God, Not Gods
Harold Nebenzal of Beverly Hills, California has a question “designed to give the rabbis cardiac arrest.” It is:
If in Hebrew we say [using the masculine plural ending –im] mayim, ‘water,’ while in Arabic one says [in the singular] may; and if in Hebrew [again using the plural ending] we say shamayim, ‘sky,’ while in Arabic [again in the singular] one says sama: does it not follow that elohim, the Hebrew word for God, is the plural of Allah?
I am awaiting your response with trepidation.
Mr. Nebenzal can rest assured that his question caused the rabbis a good deal of trepidation, if not cardiac arrest, already in ancient times. Nor does one have to turn to Arabic to ask it. Elohim has a singular form in Hebrew too, eloha, which also means “God,” just like “Allah,” in addition to which Hebrew has another closely related singular word for “God,” el. And yet the standard word for “God,” both in the Bible and later Hebrew, is elohim. In early rabbinic times, this was the source of not a little embarrassment. How could it be that Judaism, a religion that put a supreme emphasis on the unity of God in its conflict with polytheism, was itself in the habit of referring to God in the plural form by means of a word that grammatically meant “gods?”
Thus, for instance, we have a story in the midrashic book of Genesis Rabba of how some “heretics,” alluding to the opening verse of the Bible, “In the beginning God [elohim] created the heavens and the earth,” asked the third-century C.E. Rabbi Simlai how many gods were responsible for the Creation. Simlai’s answer was to call their attention to the Hebrew verb “created,” which appears in the third-person masculine singular (bara) and not in the third-person plural (bar’u). This, he said, clearly showed that the God of the Bible is one God, not many. Simlai’s questioners, apparently Christians arguing that elohim referred to the Trinity, then cited the tripartite phrase from the book of Joshua, el elohim adonai (“Adonai is the God of Gods”), in support of their view that the one God was three. Simlai’s answer was that this was no different from the crowds who shouted to the Roman emperor, “Basilicus Augustus Caesar,” “O princely, highest Caesar!” All these names, he said, referred to the same Caesar, and all the names of God referred to the same God and were included in the plural name elohim.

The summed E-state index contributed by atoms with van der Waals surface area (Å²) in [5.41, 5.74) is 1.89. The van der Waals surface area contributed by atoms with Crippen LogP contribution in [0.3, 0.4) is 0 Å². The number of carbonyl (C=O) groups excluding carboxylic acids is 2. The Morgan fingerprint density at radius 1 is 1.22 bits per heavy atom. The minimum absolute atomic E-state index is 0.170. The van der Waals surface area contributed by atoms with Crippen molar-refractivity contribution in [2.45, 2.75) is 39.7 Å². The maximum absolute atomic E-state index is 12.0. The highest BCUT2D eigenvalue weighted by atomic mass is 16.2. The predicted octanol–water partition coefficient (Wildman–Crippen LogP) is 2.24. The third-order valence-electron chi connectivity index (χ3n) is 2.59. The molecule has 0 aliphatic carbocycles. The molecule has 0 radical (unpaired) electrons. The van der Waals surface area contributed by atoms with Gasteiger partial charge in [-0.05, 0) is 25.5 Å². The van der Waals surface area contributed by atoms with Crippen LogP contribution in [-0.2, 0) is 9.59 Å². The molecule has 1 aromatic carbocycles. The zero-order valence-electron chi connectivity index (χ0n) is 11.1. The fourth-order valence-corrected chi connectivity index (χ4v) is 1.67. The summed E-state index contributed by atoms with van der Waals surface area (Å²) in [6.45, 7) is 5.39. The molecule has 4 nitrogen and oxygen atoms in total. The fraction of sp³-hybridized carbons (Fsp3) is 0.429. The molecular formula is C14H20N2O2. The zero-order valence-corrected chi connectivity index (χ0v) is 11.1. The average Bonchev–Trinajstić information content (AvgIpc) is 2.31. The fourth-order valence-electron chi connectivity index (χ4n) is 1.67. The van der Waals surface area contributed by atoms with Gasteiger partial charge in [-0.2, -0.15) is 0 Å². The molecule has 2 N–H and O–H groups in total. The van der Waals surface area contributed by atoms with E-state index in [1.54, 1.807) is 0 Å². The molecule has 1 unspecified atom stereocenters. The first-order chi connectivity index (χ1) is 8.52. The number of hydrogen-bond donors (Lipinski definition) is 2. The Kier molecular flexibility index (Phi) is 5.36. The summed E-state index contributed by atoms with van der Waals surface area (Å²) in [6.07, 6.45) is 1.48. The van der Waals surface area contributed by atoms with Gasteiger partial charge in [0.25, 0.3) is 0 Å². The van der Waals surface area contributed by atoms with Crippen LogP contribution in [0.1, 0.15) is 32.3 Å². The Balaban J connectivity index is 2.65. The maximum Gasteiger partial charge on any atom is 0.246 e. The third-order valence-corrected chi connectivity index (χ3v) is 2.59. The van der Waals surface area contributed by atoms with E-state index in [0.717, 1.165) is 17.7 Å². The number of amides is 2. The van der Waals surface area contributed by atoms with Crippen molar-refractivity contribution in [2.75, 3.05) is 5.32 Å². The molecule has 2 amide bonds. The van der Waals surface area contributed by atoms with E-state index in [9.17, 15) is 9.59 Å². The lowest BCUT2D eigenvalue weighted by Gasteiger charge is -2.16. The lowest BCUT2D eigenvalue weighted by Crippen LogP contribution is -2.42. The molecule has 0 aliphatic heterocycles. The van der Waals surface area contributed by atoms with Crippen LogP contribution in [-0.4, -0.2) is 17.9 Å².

Later rabbis found other ways of justifying the plural form of elohim. The twelfth-century biblical commentator Abraham Ibn Ezra, for example, who lived in Spain, wrote that just as the Spanish plural form of vosotros, “you,” was used as a title of respect when addressing a single person of superior rank, so elohim was a title of respect for God. (Had Ibn Ezra lived in France or Germany, he could have said the same thing about the French vous or the German Sie.) The sixteenth-century Italian rabbi Ovadia Sforno took a more philosophical approach. The Hebrew word for God was in the plural, he wrote, because “God is the form of all eternal forms and nothing apart from Him has any reality unless it emanates from His reality.” The grammatical plurality of God, in other words, refers to the infinitely diverse world of God’s creation, which, though not part of God, exists only because of Him.
Modern scholars, on the other hand, have sought to understand the word elohim as the result of a historical evolution. Originally, in the opinion of the great twentieth-century biblical archeologist William Albright, elohim referred to “the totality of the gods,” that is, to the entire pantheon of ancient Canaanite polytheism; gradually, however, as this polytheistic religion was transformed by the biblical Israelites into a monotheistic one, “the totality of the gods” became identified with a single supreme God to which the name elohim continued to apply. Some contemporary Bible translations have chosen to incorporate this view in their interpretations. The new Jewish Publication Society translation of the book of Genesis, for instance, renders the biblical words describing Jacob’s wrestling with the angel, Ki sarita im elohim ve’im anashim, as “For you have striven with beings divine and human,” under the assumption that elohim in this passage has its old Canaanite meaning of different or many gods.
Such a translation might indeed have given Rabbi Simlai conniptions. And yet Simlai’s grammatical analysis of elohim is sound. Other plural nouns in Hebrew, such as the two mentioned by Mr. Nebenzal, mayim, “water,” and shamayim, “sky,” always take plural verbs. One says, ha-shamayim kadru, “the sky grew overcast,” not ha-shamayim kadar; ha-mayim kaf’u, “the water froze,” not ha-mayim kafa. Elohim is the only plural noun in Hebrew to regularly take a singular verb, as in Bereshit bara elohim, “In the beginning God created.” Mr. Nebenzal can get over his trepidation. Whatever the historical or linguistic explanation for the word elohim, the Bible truly is a monotheistic book.